Whitman published Drum-Taps in the spring of 1865; later that year, he expanded the first edition. But after that he gradually began incorporating the poems into Leaves of Grass, rewriting some, cutting others, moving some into other sections of his book. According to New York Review Books, the edition of Drum-Taps that they've just published, edited and with an introduction and notes by Lawrence Kramer, is the first to give readers the book as it originally appeared. It's well worth getting a copy, even if you already own Leaves of Grass; though the stand-alone Drum-Taps and the Leaves of Grass sequence Drum-Taps retain the same trajectory, the earlier book is much broader in its themes, encompassing a wider vision of America as it was and as it should be according to Walt Whitman, with many subtle connections between the poems and a polyphonic use of different voices (Kramer's introduction and notes are very helpful in making some of these connections and pointing out the differences in tone). This poem was one of those retained in Leaves of Grass, in which it is called The Artilleryman's Vision (page 450 in my Library of America Whitman). There are some interesting changes in the poem; for instance, in the later version the mystic midnight is the vacant midnight. I've used the 1865 version.

19 May 2015

Tomato Tuesday 2015/2

Week 2. I'm still trying to figure out best vantage points and so forth for the photographs. Here is our duo. Again, Michael Pollan is on the left and Cherokee Purple is on the right.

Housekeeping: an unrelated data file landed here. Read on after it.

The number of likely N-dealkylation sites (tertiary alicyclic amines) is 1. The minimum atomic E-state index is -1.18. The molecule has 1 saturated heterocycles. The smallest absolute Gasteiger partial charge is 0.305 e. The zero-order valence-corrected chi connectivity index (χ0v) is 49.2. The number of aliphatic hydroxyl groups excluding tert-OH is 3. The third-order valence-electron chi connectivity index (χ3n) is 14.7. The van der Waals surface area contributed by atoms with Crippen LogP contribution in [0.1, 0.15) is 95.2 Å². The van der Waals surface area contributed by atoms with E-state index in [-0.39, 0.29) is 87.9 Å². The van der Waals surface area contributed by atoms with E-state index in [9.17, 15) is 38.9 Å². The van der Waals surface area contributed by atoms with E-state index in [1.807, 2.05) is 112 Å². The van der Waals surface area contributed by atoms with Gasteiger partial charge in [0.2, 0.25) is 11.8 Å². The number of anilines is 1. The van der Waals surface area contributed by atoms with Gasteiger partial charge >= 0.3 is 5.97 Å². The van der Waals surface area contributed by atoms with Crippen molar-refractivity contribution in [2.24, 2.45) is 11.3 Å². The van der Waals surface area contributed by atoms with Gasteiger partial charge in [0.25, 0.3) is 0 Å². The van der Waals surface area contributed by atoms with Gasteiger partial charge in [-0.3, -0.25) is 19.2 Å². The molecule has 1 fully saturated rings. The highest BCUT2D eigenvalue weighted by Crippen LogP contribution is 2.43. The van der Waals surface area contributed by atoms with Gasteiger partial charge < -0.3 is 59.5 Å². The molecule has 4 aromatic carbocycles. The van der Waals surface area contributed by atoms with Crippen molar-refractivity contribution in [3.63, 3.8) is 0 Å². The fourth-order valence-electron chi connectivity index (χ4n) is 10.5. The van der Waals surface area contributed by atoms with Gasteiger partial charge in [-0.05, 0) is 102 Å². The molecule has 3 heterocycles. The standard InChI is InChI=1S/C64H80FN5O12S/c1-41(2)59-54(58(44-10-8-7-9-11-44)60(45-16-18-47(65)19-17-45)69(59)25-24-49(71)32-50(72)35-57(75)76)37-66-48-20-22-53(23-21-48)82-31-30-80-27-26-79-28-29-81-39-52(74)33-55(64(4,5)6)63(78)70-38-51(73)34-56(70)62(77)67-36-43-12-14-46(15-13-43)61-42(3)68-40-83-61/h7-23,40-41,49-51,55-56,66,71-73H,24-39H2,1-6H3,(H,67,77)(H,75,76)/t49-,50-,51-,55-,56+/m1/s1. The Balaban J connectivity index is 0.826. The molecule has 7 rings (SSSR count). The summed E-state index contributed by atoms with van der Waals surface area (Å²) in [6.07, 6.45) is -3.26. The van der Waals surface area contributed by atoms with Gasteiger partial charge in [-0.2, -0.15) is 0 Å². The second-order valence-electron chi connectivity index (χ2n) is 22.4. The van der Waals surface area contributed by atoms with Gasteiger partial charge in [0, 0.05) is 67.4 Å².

Due to the drought I'm trying to water the tomatoes every two or three days, rather than daily. Though honestly I kind of wonder why I'm being so careful when I see people around here hosing down sidewalks, washing cars, running sprinklers on their lawns and so forth, just as if we've actually had adequate amounts of rain in the past four years. Anyway: I'll see how the water reduction goes. It's been OK this week, partly because it's mostly been cloudy and cool – not just in the morning, but all day. We were promised some rain one night, though it turned out it's wasn't even enough to cover the bottom of a bucket I left out.

I might need to increase the watering when it gets hotter and sunnier, which is probably about the time they'll start cutting off water (I don't know what else is going to get people's attention). I do put old torn-up newspaper in the pots with the compost, because I think the paper retains water. I use the San Francisco Examiner for this purpose, since it is printed with soy-based inks on recycled paper and besides is free. I only take one per day, I should point out, because I am the sort of considerate person there should be more of.

This is a solo shot of Cherokee Purple. As of Sunday 17 May it was about 10 1/2" high (not to its very top, but to the top of its main stem). Maybe I should try putting a sheet behind these when I take the pictures.